“The road to great barbecue is a journey. It is a quest that leads away from the bright lights and congested streets of the city, down winding roads, to places where lie slows down, where the world feels peaceful and the destination is simply barbecue” — Jessica Dupuy
I don’t know if any one state has many “famous” barbecue restaurants as Texas does. I’m sure I’ll get lots of comments from fans of KC, Memphis or Carolina BBQ but I don’t think I’m that far off. Salt Lick Barbecue in Driftwood, Texas is currently riding high on the bucket list of many barbecue enthusiast. The Salt Lick Cookbook: A Story of Land, Family, and Love is not so much a cookbook as it a history. A history of a town. A history of the Roberts family and especially a history of their love for everything around them.
My first thought upon opening this book was that it couldn’t possibly be a cookbook. It is more of a “coffee” table book than a collection of recipes. The photography by Kenny Braun is wonderful. It reminds me of another of my favorite Texas barbecue books, Texas BBQ : Photographs by Wyatt McSpadden.
I’m not really sure how to describe this book. It certainly is a cookbook, but it’s so much more. For me BBQ is so much more than just food. It is a lifestyle. It’s an attitude. It’s really more about friends and family enjoying each others company around a good meal. Scott Roberts and Jessica Dupuy the essence of the BBQ culture better than anyone else. After reading this book I feel like I’m now part of the Robert’s family. I might just have to drop by for Sunday dinner sometime.
Whether it’s a chapter on Driftwood, Texas or reminiscing about his grandmother or mother Scott Roberts the writings let us know that barbecue is the result to a life time of being taught what’s really important in life. There’s doubt from reading this book that the success of Salt Lick has as much to do with respect of land, family and love than it does the real food served.
But this is a BBQ cookbook so no matter how much I enjoyed the stories of family it’s the recipes that made me interested in the book when I was first contact about reviewing. Since we can’t recreate the history or atmosphere of our favorite BBQ restaurants the best we can do is try to create the flavor we’d like to someday taste ourselves or recreate the those flavors that made us a fan to begin with.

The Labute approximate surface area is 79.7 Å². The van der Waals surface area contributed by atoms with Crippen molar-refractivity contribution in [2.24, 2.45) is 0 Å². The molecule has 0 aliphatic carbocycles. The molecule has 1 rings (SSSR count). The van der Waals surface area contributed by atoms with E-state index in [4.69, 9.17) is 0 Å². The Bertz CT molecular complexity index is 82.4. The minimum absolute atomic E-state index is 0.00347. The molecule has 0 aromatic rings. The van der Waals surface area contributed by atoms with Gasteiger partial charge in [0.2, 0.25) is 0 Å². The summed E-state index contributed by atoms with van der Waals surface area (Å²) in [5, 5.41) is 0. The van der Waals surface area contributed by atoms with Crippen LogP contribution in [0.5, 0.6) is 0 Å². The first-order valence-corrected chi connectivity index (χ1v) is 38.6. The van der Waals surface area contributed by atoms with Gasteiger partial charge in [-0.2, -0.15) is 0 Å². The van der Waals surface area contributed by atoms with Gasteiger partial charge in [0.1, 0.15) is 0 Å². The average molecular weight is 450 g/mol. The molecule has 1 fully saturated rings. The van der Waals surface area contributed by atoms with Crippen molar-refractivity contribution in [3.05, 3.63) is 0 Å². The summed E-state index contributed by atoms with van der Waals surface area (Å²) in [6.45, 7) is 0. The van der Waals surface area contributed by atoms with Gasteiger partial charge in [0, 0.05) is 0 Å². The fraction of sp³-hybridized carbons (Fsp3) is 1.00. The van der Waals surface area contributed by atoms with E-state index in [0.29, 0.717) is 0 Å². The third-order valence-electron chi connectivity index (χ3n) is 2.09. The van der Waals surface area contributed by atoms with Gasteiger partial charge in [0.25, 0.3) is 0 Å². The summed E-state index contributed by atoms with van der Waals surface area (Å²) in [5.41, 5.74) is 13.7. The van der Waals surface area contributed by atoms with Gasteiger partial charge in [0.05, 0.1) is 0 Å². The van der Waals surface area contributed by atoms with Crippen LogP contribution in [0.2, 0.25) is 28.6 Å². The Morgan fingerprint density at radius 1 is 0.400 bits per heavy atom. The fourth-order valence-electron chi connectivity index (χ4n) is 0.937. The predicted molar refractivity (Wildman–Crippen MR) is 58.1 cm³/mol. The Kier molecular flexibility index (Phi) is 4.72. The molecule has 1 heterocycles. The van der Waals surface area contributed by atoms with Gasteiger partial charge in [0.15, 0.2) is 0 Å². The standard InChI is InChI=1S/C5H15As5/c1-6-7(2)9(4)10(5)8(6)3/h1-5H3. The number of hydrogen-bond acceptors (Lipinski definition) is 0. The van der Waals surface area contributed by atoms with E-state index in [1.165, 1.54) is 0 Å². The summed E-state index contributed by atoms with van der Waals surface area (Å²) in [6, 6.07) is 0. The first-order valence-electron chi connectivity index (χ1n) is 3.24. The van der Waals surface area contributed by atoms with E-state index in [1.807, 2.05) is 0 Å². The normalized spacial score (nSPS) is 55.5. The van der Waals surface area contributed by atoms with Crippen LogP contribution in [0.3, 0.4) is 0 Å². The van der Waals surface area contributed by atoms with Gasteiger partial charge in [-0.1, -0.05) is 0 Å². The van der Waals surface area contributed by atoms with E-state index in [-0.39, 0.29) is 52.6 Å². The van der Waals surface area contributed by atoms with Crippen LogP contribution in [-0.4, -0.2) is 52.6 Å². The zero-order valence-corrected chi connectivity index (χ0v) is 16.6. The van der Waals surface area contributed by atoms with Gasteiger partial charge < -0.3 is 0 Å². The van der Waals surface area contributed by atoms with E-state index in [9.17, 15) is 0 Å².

The cookbook has recipes for many of the favorite dishes served at the famous Salt Lick restaurant. If you’re expecting recipes of their famous BBQ sauces you’re out of luck though, they seem to have “forgotten” to include them. You can even recreate “Scott’s Spam Sandwiches.” This concoction of spam, toast, mayo, mustard, peanut butter and jelly along with a few other ingredients will either make you yearn to make it or turn your stomach inside out. I wish I’d received permission to publish this recipe instead of the wonderful beef rib recipe you’ll find at the end of this review.
One of the most valuable features in the cookbook are the step by step pictorial for some of the recipes. The Brisket 101 chapter, quite frankly, is worth the price of the book itself. If turning out top notched smoked brisket is as big a challenge for you as it is for me, this tutorial will help you.
If you are a fan of barbecue, especially Texas Barbecue you should add this cookbook to your library. You’ll find yourself picking it up time and time again, learning something new each and every time you do. I can’t think of a better cookbook than this one. There are plenty of great BBQ cookbooks on the market today and this one is one of the best.
- 1 rack beef back ribs
- 1 bottle favorite dry rub
- 1 bottle favorite barbecue basting sauce (one without tomatoes in it)
- Heat smoker to 225 degrees. Remove skin from back of bone side of ribs and dis- card. Rub each rack of ribs with dry rub for a moderately heavy coating. Place ribs meat-side down on rack of closed smoker midway from the main heat source. Cook ½ hour. Lightly baste each rack with Salt Lick BBQ Sauce, then turn over and baste meat side. Let temperature of smoker cool to 180 degrees. Baste every 1½ hours for a total cook time of 6½ hours. Check internal temperature of ribs in center of rack, making sure thermometer is not touching bone. If temperature is 160 degrees, ribs are ready for removal. If not, monitor temperature every 15 minutes, until ribs have reached 160 degrees. Remove to wire cooling rack on flat sheet pan. Baste ribs once more, and separate individual ribs with sharp knife. Serve immediately.
Scott Roberts has spent his life fostering a family heritage that began in Driftwood, Texas, more than 100 years ago and building on a dream he and his parents began in 1967 with the Salt Lick barbecue restaurant. Many people say that when it comes to a great barbecue restaurant, the barbecue itself is what’s most important, but to Roberts it’s the smiles on his customers’ faces that mean the most. “Remember,” he says, “I am not a chef. Just a cook.”
Jessica Depuy is a freelance writer who has written for Texas Monthly, National Geographic Traveler, Imbibe, Texas Highways, and numerous Austin and regional publications. She has also written Uchi: The Cookbook, in conjunction with James Beard Award-winning executive chef Tyson Cole. Dupuy lives in Austin.